As expected, nobody blew up my métro car or kidnapped me off the street yesterday, so my day proceeded peacefully and I made it to my choir’s performance without incident. No news yet of the CPT members held in Iraq. All I can do is hope.
I made a few trips to Guatemala in 2000 and 2001. They were my first foray outside of the safe, rich countries I’d been raised in, and although I’ve travelled some more since then, those experiences will never leave my mind. To prepare, I spent a winter reading everything I could find at the University of Waterloo library and in used book stores on the history of Guatemala in the 20th century. Recently, two friends asked for some suggested reading on the area, so I drew up the following list as an introduction.
In general, the historical patterns I saw in Guatemala weren’t that different than those I’ve since learned about elsewhere, especially in nearby countries. One thing which makes the nation stand out in the Americas, however, is its vibrant indigenous culture. Despite the best efforts of 500 years of colonization some two-thirds of the population speak little or no Spanish, wear traditional clothing, and live a lifestyle not all that different from those of their ancestors. It’s a beautiful country and I’d love to go back.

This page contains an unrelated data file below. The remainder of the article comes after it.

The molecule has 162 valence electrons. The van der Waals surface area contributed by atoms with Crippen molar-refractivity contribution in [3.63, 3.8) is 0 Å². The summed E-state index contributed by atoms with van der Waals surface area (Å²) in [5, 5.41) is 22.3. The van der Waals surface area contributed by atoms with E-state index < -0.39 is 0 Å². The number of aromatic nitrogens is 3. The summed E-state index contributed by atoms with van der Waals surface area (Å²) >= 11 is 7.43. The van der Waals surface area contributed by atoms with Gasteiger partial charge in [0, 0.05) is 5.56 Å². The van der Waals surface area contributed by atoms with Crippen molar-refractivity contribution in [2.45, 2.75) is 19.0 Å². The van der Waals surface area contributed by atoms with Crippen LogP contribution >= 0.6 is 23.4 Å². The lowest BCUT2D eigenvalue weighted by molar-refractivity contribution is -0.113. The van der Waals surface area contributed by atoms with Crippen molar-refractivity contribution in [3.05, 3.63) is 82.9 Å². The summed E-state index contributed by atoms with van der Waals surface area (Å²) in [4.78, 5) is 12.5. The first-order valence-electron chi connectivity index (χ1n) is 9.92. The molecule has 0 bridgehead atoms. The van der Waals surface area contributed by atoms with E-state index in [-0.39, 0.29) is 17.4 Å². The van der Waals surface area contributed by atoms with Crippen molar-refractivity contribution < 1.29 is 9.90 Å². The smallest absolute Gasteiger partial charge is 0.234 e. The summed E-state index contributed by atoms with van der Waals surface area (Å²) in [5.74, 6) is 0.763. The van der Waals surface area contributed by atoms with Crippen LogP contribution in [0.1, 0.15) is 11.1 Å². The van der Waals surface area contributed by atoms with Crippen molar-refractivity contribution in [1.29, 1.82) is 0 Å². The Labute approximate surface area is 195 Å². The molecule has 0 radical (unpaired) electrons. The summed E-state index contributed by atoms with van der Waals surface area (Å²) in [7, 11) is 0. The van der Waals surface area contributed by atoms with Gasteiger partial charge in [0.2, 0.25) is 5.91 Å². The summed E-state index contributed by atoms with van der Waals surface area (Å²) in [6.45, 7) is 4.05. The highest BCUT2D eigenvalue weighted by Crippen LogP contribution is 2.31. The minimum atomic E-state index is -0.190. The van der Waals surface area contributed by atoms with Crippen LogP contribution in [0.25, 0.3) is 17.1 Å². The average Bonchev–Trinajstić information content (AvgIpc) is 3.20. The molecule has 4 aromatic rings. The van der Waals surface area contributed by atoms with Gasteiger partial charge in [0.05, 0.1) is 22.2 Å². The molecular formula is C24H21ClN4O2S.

Inevitable Revolutions: The United States in Central America
Walter Lafeber; W. W. Norton & Co., 1993; ISBN 0393309649
Best single historical analysis I’ve read of the region, in just 452 pages of perfectly accessible prose. If I could write one book this good I’d die a happy man. The basic hypothesis is that by suppressing small movements for democratic change which happen to inconvenience them, the United States tends to allow resentment to grow until it becomes strong enough to launch an all-out, violent civil war. Sound familiar?
Guatemala: Eternal Spring, Eternal Tyranny
Jean-Marie Simon; W. W. Norton & Company, 1987; ISBN 0393305066
Simon’s photos are brilliant and heartbreaking and her prose is its equal. Big glossy photos with impeccable, compelling research; certain to make you cry. It fits better on a coffee table than in a backpack, though. Locals call Guatemala the “land of eternal spring” because in the altiplano, or highlands, where most of the population lives, the climate is a pleasant 20°C year round, with enough rain to make every hillside verdant.
I, Rigoberta Menchu: An Indian Woman in Guatemala
Rigoberta Menchu, with Elisabeth Burgos-Debray (Introduction); Verso, 1987; ISBN 0860917886